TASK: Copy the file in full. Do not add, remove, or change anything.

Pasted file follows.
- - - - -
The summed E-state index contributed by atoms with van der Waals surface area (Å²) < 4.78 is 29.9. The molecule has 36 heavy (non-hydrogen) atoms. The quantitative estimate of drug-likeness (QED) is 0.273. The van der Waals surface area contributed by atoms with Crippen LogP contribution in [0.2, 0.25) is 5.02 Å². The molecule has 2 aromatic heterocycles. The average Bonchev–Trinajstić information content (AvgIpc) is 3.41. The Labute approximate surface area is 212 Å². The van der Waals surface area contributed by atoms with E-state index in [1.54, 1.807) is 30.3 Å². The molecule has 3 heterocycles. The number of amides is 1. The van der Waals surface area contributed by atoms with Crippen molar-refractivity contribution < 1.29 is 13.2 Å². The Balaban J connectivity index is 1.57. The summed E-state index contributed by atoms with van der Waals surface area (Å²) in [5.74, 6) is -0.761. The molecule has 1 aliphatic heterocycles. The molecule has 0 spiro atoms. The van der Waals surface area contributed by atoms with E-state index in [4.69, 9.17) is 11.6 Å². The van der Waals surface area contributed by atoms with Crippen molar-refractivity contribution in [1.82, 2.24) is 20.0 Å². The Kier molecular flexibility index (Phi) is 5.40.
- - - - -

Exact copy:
The summed E-state index contributed by atoms with van der Waals surface area (Å²) < 4.78 is 29.9. The molecule has 36 heavy (non-hydrogen) atoms. The quantitative estimate of drug-likeness (QED) is 0.273. The van der Waals surface area contributed by atoms with Crippen LogP contribution in [0.2, 0.25) is 5.02 Å². The molecule has 2 aromatic heterocycles. The average Bonchev–Trinajstić information content (AvgIpc) is 3.41. The Labute approximate surface area is 212 Å². The van der Waals surface area contributed by atoms with E-state index in [1.54, 1.807) is 30.3 Å². The molecule has 3 heterocycles. The number of amides is 1. The van der Waals surface area contributed by atoms with Crippen molar-refractivity contribution < 1.29 is 13.2 Å². The Balaban J connectivity index is 1.57. The summed E-state index contributed by atoms with van der Waals surface area (Å²) in [5.74, 6) is -0.761. The molecule has 1 aliphatic heterocycles. The molecule has 0 spiro atoms. The van der Waals surface area contributed by atoms with E-state index in [4.69, 9.17) is 11.6 Å². The van der Waals surface area contributed by atoms with Crippen molar-refractivity contribution in [1.82, 2.24) is 20.0 Å². The Kier molecular flexibility index (Phi) is 5.40.